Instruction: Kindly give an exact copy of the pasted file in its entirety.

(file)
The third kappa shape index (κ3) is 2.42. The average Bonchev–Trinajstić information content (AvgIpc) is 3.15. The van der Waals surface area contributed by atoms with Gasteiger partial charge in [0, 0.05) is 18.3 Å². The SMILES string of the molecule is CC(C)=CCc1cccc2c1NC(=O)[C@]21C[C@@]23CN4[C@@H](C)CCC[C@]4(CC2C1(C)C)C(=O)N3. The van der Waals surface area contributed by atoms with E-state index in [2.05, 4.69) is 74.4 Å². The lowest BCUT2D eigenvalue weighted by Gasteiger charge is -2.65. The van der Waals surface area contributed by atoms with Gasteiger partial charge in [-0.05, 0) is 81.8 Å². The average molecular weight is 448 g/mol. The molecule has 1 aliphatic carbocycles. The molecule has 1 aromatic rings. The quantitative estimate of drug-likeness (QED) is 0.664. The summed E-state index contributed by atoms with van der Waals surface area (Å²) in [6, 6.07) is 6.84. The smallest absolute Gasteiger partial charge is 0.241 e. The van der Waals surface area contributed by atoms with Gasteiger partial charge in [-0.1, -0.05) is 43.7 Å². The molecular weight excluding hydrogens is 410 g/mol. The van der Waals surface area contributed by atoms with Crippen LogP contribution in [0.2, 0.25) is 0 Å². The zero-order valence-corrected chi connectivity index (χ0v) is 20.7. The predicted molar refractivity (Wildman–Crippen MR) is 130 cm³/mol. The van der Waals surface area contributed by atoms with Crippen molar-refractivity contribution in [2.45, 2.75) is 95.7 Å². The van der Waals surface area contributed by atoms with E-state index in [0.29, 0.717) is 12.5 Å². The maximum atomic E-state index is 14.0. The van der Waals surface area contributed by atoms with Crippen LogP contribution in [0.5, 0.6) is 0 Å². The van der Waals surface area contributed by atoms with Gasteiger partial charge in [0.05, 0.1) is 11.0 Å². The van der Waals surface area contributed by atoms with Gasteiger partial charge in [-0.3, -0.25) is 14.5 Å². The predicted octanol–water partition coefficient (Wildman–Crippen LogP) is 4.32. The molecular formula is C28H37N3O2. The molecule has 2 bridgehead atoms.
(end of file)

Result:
The third kappa shape index (κ3) is 2.42. The average Bonchev–Trinajstić information content (AvgIpc) is 3.15. The van der Waals surface area contributed by atoms with Gasteiger partial charge in [0, 0.05) is 18.3 Å². The SMILES string of the molecule is CC(C)=CCc1cccc2c1NC(=O)[C@]21C[C@@]23CN4[C@@H](C)CCC[C@]4(CC2C1(C)C)C(=O)N3. The van der Waals surface area contributed by atoms with E-state index in [2.05, 4.69) is 74.4 Å². The lowest BCUT2D eigenvalue weighted by Gasteiger charge is -2.65. The van der Waals surface area contributed by atoms with Gasteiger partial charge in [-0.05, 0) is 81.8 Å². The average molecular weight is 448 g/mol. The molecule has 1 aliphatic carbocycles. The molecule has 1 aromatic rings. The quantitative estimate of drug-likeness (QED) is 0.664. The summed E-state index contributed by atoms with van der Waals surface area (Å²) in [6, 6.07) is 6.84. The smallest absolute Gasteiger partial charge is 0.241 e. The van der Waals surface area contributed by atoms with Gasteiger partial charge in [-0.1, -0.05) is 43.7 Å². The molecular weight excluding hydrogens is 410 g/mol. The van der Waals surface area contributed by atoms with Crippen LogP contribution in [0.2, 0.25) is 0 Å². The zero-order valence-corrected chi connectivity index (χ0v) is 20.7. The predicted molar refractivity (Wildman–Crippen MR) is 130 cm³/mol. The van der Waals surface area contributed by atoms with Crippen molar-refractivity contribution in [2.45, 2.75) is 95.7 Å². The van der Waals surface area contributed by atoms with E-state index in [0.29, 0.717) is 12.5 Å². The maximum atomic E-state index is 14.0. The van der Waals surface area contributed by atoms with Crippen LogP contribution in [0.5, 0.6) is 0 Å². The van der Waals surface area contributed by atoms with Gasteiger partial charge in [0.05, 0.1) is 11.0 Å². The van der Waals surface area contributed by atoms with Gasteiger partial charge in [-0.3, -0.25) is 14.5 Å². The predicted octanol–water partition coefficient (Wildman–Crippen LogP) is 4.32. The molecular formula is C28H37N3O2. The molecule has 2 bridgehead atoms.